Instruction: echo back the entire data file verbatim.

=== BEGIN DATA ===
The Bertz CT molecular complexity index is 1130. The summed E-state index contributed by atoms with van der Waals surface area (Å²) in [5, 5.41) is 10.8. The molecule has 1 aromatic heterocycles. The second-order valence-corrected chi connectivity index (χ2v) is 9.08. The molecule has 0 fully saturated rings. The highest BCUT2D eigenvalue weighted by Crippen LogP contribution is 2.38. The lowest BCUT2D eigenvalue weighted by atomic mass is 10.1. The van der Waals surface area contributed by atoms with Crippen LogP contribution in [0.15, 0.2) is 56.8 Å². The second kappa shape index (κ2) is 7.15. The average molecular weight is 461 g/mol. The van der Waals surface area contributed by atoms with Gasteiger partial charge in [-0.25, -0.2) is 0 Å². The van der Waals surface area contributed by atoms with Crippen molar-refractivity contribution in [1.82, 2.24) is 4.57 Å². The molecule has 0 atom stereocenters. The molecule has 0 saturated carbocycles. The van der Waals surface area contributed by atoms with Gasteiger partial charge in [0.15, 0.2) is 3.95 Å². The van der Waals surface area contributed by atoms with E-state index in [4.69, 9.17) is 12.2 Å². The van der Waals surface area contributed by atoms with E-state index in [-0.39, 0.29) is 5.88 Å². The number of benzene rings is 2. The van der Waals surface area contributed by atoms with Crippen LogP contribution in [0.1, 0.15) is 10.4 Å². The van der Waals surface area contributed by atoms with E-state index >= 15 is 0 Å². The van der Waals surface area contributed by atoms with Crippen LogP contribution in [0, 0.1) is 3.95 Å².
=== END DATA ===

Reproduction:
The Bertz CT molecular complexity index is 1130. The summed E-state index contributed by atoms with van der Waals surface area (Å²) in [5, 5.41) is 10.8. The molecule has 1 aromatic heterocycles. The second-order valence-corrected chi connectivity index (χ2v) is 9.08. The molecule has 0 fully saturated rings. The highest BCUT2D eigenvalue weighted by Crippen LogP contribution is 2.38. The lowest BCUT2D eigenvalue weighted by atomic mass is 10.1. The van der Waals surface area contributed by atoms with Crippen LogP contribution in [0.15, 0.2) is 56.8 Å². The second kappa shape index (κ2) is 7.15. The average molecular weight is 461 g/mol. The van der Waals surface area contributed by atoms with Gasteiger partial charge in [-0.25, -0.2) is 0 Å². The van der Waals surface area contributed by atoms with Crippen molar-refractivity contribution in [1.82, 2.24) is 4.57 Å². The molecule has 0 atom stereocenters. The molecule has 0 saturated carbocycles. The van der Waals surface area contributed by atoms with Gasteiger partial charge in [0.15, 0.2) is 3.95 Å². The van der Waals surface area contributed by atoms with E-state index in [4.69, 9.17) is 12.2 Å². The van der Waals surface area contributed by atoms with E-state index in [-0.39, 0.29) is 5.88 Å². The number of benzene rings is 2. The van der Waals surface area contributed by atoms with Crippen LogP contribution in [0.1, 0.15) is 10.4 Å². The van der Waals surface area contributed by atoms with E-state index >= 15 is 0 Å². The van der Waals surface area contributed by atoms with Crippen LogP contribution in [0, 0.1) is 3.95 Å².